Daimler, Materialise, CNH, Stratasys, and the German Navy will discuss the use of 3D printing in the supply chain at the AM Forum Berlin 2023.

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Transforming Supply Chains: The Evolving Role of 3D Printing

The potential of 3D printing to revolutionize supply chains has long been discussed, with promises of decentralized spare part production, reduced storage costs, and improved control over the entire supply chain. However, what if these benefits are not just futuristic concepts, but current realities? This was a key topic of discussion during the 2023 AM Forum in Berlin, where industry leaders from Daimler, Materialise, CNH, Stratasys, and the German Navy explored the future of 3D printing in supply chains.

In today’s global supply chain landscape, businesses are facing numerous challenges, from port bottlenecks and truck breakdowns to manufacturing stoppages caused by part shortages. These hurdles have prompted companies to seek resilient and efficient alternatives. Matthias Schmid, Chief Digital Officer of the Centre of Competence for Additive Manufacturing at Daimler Truck AG, shed light on how Daimler is embracing 3D printing as an integral part of its supply chain strategy.

Schmid emphasized the importance of streamlining supply chains, stating, “As a global company, we have faced numerous crises that significantly impacted our supply chains. In response, we analyzed our supply chains and questioned whether we could reduce the number of involved parties to the absolute minimum.” This led to Daimler’s focus on digitizing their value chain, emphasizing the need to digitize everything that can be digitized.

Daimler’s journey into 3D printing has shown promising results. Out of their portfolio of approximately 320,000 spare parts, they have identified 40,000 as suitable for 3D printing. Currently, they have over 1,500 digitalized parts available in their digital warehouse, allowing for on-demand production. The selection process for parts suitable for 3D printing initially considered simple geometries and raw material compatibility. Schmid mentioned the possibility of using artificial intelligence to automate the selection process.

While additive manufacturing offers significant benefits such as reduced costs, shorter lead times, and a smaller carbon footprint, Schmid cautioned against focusing solely on the purchasing power costs. He highlighted the importance of comparing the real costs associated with the transition from physical to digital storage. At Daimler, this transition resulted in significant savings in the seven-digit range.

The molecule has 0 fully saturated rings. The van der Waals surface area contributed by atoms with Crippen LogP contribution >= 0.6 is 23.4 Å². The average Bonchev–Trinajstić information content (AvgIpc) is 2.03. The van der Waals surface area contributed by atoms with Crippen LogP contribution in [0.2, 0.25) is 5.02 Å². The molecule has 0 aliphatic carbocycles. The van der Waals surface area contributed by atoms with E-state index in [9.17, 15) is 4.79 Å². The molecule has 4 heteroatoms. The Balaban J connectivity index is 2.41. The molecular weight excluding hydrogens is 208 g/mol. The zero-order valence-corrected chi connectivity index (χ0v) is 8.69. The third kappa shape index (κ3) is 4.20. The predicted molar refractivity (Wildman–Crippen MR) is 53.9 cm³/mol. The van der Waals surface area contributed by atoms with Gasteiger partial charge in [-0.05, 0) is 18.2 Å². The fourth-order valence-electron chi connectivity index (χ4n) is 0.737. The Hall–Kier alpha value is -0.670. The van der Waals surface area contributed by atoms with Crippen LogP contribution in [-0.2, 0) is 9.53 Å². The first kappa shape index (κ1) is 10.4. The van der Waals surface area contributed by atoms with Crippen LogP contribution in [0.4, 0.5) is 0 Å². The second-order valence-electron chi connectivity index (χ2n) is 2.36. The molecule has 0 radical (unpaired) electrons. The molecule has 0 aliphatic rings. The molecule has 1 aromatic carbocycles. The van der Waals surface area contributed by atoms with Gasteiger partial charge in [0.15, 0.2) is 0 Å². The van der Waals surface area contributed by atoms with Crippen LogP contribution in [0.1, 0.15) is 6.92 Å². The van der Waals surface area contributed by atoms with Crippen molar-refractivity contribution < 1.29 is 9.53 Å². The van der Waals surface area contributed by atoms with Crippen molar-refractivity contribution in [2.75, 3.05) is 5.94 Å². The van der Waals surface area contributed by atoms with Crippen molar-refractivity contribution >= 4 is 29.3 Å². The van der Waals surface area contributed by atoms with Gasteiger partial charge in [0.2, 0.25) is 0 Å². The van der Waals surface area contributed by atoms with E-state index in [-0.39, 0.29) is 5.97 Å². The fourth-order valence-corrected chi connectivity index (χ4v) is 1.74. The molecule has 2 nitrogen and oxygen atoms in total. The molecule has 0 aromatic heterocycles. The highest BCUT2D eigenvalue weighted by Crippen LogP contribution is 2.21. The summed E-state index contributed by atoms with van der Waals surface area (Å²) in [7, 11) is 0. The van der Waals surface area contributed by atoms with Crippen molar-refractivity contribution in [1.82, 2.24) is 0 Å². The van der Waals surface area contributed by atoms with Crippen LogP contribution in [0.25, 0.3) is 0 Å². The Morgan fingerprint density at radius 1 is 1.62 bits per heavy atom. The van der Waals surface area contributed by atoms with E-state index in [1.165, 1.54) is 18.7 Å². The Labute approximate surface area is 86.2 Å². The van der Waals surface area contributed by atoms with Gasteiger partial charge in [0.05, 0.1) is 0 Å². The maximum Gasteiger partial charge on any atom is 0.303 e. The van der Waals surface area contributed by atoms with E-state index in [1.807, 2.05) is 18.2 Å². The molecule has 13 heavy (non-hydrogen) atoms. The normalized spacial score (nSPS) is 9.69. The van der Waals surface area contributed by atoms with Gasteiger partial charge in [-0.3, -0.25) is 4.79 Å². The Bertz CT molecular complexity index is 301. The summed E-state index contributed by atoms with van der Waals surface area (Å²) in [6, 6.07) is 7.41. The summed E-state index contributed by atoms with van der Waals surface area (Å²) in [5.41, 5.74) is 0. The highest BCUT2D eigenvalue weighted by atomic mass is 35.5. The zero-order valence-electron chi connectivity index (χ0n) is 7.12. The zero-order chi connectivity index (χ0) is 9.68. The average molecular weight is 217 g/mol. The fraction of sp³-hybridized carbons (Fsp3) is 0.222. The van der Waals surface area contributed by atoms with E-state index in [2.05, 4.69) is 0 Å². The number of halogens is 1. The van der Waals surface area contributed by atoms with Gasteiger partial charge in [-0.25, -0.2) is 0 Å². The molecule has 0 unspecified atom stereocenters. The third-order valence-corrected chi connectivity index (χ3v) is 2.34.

Managing the distribution of digital rights for 3D printed parts is also crucial. Daimler has developed digital rights management (DRM) protocols to prevent unauthorized reproductions. However, the effectiveness of DRM depends on the willingness of 3D printer manufacturers to provide access to their machines.

Hanne Gielis, Innovation Manager at Materialise, and Peter Ommeslag, Director – Industry 4.0 Global Program Lead at CNH Industrial, shared insights from their companies’ collaborative journey towards additive manufacturing innovation. CNH Industrial, a multinational producer of agricultural equipment and heavy machinery, prioritizes sustainability in the face of challenges like population growth and decreasing arable land.

Ommeslag stressed the importance of strategic questions when implementing an additive manufacturing program. By answering critical questions about objectives and vision, CNH Industrial identified four primary goals: agility in the face of global disruptions, cost management, a keen focus on sustainability, and streamlined supply chains.

As companies worldwide strive to future-proof their supply chains, the shift from physical to digital operations holds significant potential. The transformative power of 3D printing is not limited to reducing costs and lead times; it also enables businesses to become more resilient and environmentally sustainable.

The integration of 3D printing into supply chains is an ongoing process that requires time and effort, but the benefits are undeniable. With the collaboration of industry leaders and a strategic approach, the potential of 3D printing to transform logistics and supply chains is becoming a reality.